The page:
Elon Musk has put his money where his mouth is and made one of Twitter’s most important algorithms public. This means that anyone can now access the code that is responsible for recommendations on the social media platform. Whether this transparency offensive really only brings advantages for Musk?
Elon Musk makes Twitter transparent
At the heart of any IT company are certainly individual algorithms. These codes are considered the foundation for business success, especially in social networks. Accordingly, algorithms are also kept under lock and key and are subject to the highest security standards. Elon Musk does not seem to think much of this approach. The controversial tech billionaire, who took the chief executive position at Twitter in October 2022, has now made the recommendation algorithm public. With that, he’s actually putting his announcement from a few days ago into action. You, me, and everyone else in the world can now access the code conveniently via Github. Musk himself emphasizes that this is supposed to be an incomplete excerpt from the algorithm so far. But the rest is still to follow, as he announces on Twitter.
Left out, according to Musk, is the code that ensures user privacy and security while protecting Twitter from third-party attacks. The Tesla boss is now adulating himself in the wake of the open-souce campaign, calling the move “a new era of transparency for Twitter.” Whether he would really have done this if there hadn’t been a few questionable codes of conduct in the run-up to the campaign is something to question. In February 2023, accusations were made that Elon Musk had had the algorithm adjusted. After all, users were increasingly seeing tweets from the tech visionary on the homepage. It can now be inferred from the published codes that a redesign had indeed taken place recently.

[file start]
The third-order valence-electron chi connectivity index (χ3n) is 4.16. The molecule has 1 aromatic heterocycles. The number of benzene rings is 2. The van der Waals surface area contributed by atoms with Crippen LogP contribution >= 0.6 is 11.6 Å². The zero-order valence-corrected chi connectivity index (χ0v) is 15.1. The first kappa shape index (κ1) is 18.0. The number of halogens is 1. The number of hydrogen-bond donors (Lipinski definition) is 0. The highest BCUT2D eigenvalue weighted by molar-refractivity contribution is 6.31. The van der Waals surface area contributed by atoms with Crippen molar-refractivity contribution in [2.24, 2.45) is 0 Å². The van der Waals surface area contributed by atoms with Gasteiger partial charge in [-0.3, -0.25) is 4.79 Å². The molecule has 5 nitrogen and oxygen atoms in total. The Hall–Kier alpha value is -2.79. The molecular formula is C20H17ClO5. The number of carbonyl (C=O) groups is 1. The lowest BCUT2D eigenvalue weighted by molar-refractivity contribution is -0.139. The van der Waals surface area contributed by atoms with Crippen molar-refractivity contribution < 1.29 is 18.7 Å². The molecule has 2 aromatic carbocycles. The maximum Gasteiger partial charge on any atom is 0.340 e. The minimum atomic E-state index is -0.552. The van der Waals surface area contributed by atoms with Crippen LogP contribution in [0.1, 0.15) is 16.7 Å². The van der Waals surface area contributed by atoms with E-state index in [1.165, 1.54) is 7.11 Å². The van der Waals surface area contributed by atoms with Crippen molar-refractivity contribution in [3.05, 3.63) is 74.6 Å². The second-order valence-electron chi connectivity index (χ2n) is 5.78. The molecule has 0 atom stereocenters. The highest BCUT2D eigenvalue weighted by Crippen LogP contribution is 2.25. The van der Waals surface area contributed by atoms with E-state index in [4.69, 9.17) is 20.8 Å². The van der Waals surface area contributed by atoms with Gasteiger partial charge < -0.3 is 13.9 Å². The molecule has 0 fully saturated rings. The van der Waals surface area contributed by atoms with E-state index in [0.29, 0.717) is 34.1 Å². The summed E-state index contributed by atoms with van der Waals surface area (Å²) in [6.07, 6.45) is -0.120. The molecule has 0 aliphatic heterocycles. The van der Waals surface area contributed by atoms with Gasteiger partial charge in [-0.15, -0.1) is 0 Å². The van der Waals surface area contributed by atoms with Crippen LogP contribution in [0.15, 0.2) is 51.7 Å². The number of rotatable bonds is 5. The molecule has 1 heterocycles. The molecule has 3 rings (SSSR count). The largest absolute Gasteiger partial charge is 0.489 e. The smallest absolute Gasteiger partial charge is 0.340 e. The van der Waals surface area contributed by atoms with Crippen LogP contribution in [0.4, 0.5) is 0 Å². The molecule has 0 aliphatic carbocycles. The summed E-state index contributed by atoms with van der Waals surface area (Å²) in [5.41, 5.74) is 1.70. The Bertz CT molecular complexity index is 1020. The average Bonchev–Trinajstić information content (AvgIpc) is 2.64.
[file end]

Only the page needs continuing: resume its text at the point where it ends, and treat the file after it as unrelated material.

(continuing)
Did Musk have the algorithm changed?
One must definitely ask the question whether the publication is a really helpful insight into the workings of Twitter. Since the codes of the now published recommendation algorithm are in constant change, they should probably be outdated again by now. On top of that, it only makes sense in combination with the unpublished parts. And even then, the recommendation algorithm is supposed to be characterized by its complexity. At least, that is what we can conclude from the fact that Musk himself says that Twitter still has problems understanding the code internally.
If the words of IT experts with insight into the algorithm are to be believed, then it seems that Musk’s accusation of an adaptation may now be confirmed. But Twitter was quick to respond. After the first people pointed it out online, the corresponding part quickly disappeared again on Github. Apparently, there really seems to be something to it. Musk himself would certainly not like to accept the accusation and would simply argue with the topicality of the algorithm. After all, the algorithm is supposed to be updated every day or even every two days. The social network also wants to incorporate codes from Github in the spirit of the open source idea. Given Twitter’s poor standing in the IT community, however, this might not be so advisable for the social network.